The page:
The Siamang tends to rest for more than 50% of its waking period (from dawn to dusk), followed by feeding, moving, foraging and social activities. It takes more rest during midday, taking time to groom each other or play. During resting time it usually uses a branch of a large tree lying on their back or on their stomach. Feeding behaviors, foraging, and moving are most often in the morning and after resting time.
In the dry season the length of the Siamang's daily range is longer than in the rainy season. The Siamang in southern Sumatra undertakes less foraging than the Siamang in other places because it eats more fruit and therefore consumes more nutrition, which results in less time needed for looking for food. Sometimes the Siamang will spend all of the day in one big fruiting tree, just moving out when it wants to rest and then coming back again to fruiting trees.
Role of calling
The Siamang starts its day by calling in the early morning and calls less after midday, with the peak of their calls around 9:00 am to 10:00 am. Most of the Siamang's calls are directed to its neighbours rather than to inside its home range. This means that the Siamang's calling is in response to disturbances and is to defend its territory. Calls in the late morning typically happen when it meets or sees another Siamang group. The edge of the Siamang's home range, which may overlap another, is often the places where calling is made. Counter-call (co-response calling) occasionally happens near the border or in the overlap area. Calls are numerous when fruit is more abundant rather than when fruit is less available. Branch shaking, swinging, and moving around the tree crowns accompany the calling. This movement might be to show the other groups where they are.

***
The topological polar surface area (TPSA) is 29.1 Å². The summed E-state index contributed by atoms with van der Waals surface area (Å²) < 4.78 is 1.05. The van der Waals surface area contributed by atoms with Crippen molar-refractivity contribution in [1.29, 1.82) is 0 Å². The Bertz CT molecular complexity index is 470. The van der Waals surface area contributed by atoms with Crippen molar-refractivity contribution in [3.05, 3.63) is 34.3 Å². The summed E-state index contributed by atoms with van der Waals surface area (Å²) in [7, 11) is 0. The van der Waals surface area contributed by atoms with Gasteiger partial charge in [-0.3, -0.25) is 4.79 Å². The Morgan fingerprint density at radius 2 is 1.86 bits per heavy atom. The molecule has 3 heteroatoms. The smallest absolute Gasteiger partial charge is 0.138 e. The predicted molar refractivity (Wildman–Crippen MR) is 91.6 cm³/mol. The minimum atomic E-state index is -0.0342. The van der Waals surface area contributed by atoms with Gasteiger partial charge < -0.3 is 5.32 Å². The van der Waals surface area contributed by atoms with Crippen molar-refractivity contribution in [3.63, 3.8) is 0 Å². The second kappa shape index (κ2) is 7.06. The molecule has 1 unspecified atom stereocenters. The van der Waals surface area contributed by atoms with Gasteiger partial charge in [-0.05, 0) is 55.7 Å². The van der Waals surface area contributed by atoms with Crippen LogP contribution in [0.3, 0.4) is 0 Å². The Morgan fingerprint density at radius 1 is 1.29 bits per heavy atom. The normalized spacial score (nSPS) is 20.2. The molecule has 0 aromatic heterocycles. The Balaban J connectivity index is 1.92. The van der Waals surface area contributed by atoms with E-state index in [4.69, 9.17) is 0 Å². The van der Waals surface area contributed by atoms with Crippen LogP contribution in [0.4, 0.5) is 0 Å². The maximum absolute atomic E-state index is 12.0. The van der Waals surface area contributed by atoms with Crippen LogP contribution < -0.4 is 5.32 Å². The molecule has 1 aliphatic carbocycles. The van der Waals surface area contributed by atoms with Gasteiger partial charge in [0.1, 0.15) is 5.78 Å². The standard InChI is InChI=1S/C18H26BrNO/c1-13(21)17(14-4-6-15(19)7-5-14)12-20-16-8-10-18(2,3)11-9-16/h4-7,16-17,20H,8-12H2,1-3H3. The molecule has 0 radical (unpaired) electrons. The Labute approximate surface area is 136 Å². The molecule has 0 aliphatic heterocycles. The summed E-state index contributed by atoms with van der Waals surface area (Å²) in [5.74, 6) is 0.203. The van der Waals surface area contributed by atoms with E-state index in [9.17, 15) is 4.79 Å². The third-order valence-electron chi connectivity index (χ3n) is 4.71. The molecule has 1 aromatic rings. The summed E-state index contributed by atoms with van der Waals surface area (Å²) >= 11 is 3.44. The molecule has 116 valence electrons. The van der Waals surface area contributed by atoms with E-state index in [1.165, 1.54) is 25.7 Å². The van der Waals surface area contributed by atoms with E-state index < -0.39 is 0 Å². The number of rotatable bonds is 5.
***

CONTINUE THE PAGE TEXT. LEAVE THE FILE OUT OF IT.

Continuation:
The Siamang prefers calling in the living, high and big trees, it might be the places where another group is easy to see. Beside that, living, big, and tall trees can support Siamang movement. Calling trees are usually near feeding trees but sometimes they call in the feeding trees.Siamang and their habitat
As a frugivorous animal, the Siamang disperses seeds through defacation as it travels across its territory. The Siamang can carry seed and defecate over 300 m with the shortest distance being 47.6 m from the seed resource, which supports the forest regeneration and succession.Threats to population
The Siamang, as an arboreal primate, absolutely depends on the forest for existence, needing trees for its living. At the moment, the Siamang is facing a population decrease due to habitat loss, poaching and hunting.
A major threat to the Siamang is habitat loss due to plantation, forest fire, illegal logging, encroachment, and human development. Firstly, palm oil plantations have removed large areas of the Siamang's habitat in the last four decades. Since 2002 107,000 square kilometres of palm oil have been planted, which has replaced much rainforest in Indonesia and Malaysia, where the Siamang originally used to live. Secondly, in the last two decades, forest fire destroyed more than 20,000 km² of Sumatran rainforest, mainly in the lowland area where most of the Siamang live. Thirdly, the rate of illegal logging in Indonesia increased from 1980 to 1995 and even more rapidly after the reformation era beginning in 1998. These illegal activities devastated the remaining tropical rainforest especially in Sumatra. Fourthly, forest encroachments change forest cover into cultivated land, for example; the rising price of coffee in 1998 has been encouraging people in Sumatra to replace the forest with coffee plantation. Fifthly, development in many areas needs infrastructure such as roads, which now divide a lot of conservation areas have been caused forest fragmentation and edge effects. Unfortunately, the Siamang as an arboreal primate faces difficulty because road establishment has disconnected their pathways.Poaching and hunting
Unlike other parts of Asia, primates are not hunted for their meat in Indonesia (the exception is in Chinese restaurants in Indonesia which sometimes serve macaque on their menu). However, they are poached and hunted for the illegal pet trade, mostly for infant Siamang. Poachers kill the mothers because mother Siamang are highly protective of their infants. It is therefore very difficult to remove the infant without first killing the mother. Despite the fact that most Siamang on the market are infants many infants nevertheless die during transportation.